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Genetically Modified Organisms: Friend Or Foe?

1663 words - 7 pages

From simply selecting for desirable attributes in organisms, through Gregor Mendel's pea experiments, to modern day genetic recombinant techniques, man has sought to understand, harness and improve organisms that he deemed significant. Today however, genetic modification is shrouded by stereotypes and shunned by many which may impede its technological advancement. Application of recombinant DNA technology in modern plant breeding has resulted in the development of plants with improved agronomic properties. Food crops have been modified through the introduction of new agronomic traits or suppression of constituent genes which code for disease or pest resistance, herbicide tolerance, or ...view middle of the document...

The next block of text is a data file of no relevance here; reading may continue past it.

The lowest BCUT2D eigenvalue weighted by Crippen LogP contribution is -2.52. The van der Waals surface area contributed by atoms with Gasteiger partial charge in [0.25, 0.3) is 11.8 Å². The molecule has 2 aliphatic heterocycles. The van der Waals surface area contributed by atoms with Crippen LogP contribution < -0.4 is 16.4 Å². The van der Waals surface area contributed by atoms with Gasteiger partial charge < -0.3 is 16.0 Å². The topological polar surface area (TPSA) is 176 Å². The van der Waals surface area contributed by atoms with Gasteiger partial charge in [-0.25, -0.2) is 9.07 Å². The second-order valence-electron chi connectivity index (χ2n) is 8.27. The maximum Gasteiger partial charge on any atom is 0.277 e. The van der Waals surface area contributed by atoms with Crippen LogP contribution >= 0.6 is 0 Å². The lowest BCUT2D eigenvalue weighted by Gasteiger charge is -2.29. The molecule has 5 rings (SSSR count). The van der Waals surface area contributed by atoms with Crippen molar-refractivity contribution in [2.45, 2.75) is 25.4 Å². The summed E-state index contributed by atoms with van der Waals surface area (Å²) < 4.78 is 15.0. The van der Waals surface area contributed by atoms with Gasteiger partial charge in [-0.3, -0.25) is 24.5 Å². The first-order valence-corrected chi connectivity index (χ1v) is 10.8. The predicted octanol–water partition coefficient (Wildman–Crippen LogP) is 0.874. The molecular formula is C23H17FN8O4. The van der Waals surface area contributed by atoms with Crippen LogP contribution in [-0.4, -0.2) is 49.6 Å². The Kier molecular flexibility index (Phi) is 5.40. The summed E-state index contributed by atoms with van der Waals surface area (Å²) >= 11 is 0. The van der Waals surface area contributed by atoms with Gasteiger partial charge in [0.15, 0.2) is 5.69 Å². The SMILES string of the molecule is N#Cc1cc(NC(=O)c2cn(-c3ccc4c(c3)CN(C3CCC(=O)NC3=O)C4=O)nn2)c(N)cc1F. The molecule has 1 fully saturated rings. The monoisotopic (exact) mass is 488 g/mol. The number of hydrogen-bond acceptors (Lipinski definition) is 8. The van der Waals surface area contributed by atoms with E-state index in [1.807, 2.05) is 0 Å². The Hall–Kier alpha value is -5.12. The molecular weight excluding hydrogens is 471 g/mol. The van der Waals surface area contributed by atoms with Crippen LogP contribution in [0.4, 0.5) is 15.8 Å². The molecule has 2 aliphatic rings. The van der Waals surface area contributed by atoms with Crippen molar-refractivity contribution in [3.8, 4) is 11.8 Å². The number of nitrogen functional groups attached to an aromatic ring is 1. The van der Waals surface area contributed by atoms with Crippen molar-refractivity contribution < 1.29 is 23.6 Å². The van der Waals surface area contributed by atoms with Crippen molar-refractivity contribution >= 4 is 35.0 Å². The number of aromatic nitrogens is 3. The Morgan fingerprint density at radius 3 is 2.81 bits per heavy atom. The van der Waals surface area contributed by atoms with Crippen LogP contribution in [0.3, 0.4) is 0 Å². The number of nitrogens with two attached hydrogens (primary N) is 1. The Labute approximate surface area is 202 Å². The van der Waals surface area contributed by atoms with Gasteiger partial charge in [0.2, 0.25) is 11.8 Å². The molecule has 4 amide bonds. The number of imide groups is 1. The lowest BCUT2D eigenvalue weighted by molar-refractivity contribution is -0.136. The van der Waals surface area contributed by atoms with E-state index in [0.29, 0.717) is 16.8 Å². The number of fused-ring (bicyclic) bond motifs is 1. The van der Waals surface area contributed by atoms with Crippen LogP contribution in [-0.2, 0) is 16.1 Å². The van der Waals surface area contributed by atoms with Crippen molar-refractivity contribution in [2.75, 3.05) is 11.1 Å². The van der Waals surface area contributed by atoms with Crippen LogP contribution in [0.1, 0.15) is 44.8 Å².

GMOs: The centre of Debate.Human Health Risks?Human safety is one of the main reasons for reserve when it comes to GMOs. Two main concerns over the safety of GMOs are allergenicity and unknown effects of GMOs on human health. Because genes are transferred between species, some feel that they pose a risk to consumers with regards to food allergies, claiming that consumers can be exposed to potentially immunoreactive proteins that do not occur naturally in a particular food. This is unlikely though, since any organism has thousands of different proteins, the probability of the transgene causing an allergic response is extremely rare, but never the less, GMOs are extensively studied prior to approval.There is a growing concern that introducing foreign genes into food plants may have an unexpected and negative impact on human health. Many critics incorrectly speak of the harmful effects of eating recombinant DNA not realising that those transgenes are made of exactly the same subunits as 'normal DNA'. It is also believed that antibiotic resistance could be transferred from GMOs to human pathogens thus producing what the media call 'super-bugs' but these are also usually figments of imagination as GMOs have just as much chance of having their genetic material incorporated into pathogens as non-GMOs. Still, even though genetic modification of plants may have the potential to be harmful, these plants are tested comprehensively before being cultivated for human consumption.Environmental Hazards?A few years ago, scientists succeeded in transferring a gene from Bacillus thuringiensis (Bt) to economical plants such as cotton and maize. What makes the use of the Bt toxin more practical in agriculture is apart from being more cost effective than using pesticides they are also harmless to vertebrates. Two years ago, a study was published in Nature showing that pollen from Bt maize caused high mortality rates in monarch butterfly caterpillars. Monarch caterpillars consume milkweed plants, not maize, but pollen from Bt maize was blown by the wind onto milkweed plants in neighbouring fields where the caterpillars ate the pollen and many perished. Unfortunately, Bt toxins kill many species of insect larvae indiscriminately; it is not possible to design a Bt toxin that would only kill crop-damaging pests and remain harmless to all other insects. This study is being re-examined by the USDA, the U.S. Environmental Protection Agency (EPA) and other non-government research groups, and preliminary data from new studies suggests that the original study may have been flawed. Just as some populations of mosquitoes developed resistance to the now-banned pesticide DDT, many people are concerned that insects will become resistant to Bt or other crops that have been genetically-modified to produce their own pesticides. Still without the use of engineered plants, farmers would have to go back to using pesticides which would not only make the crops more expensive but also...

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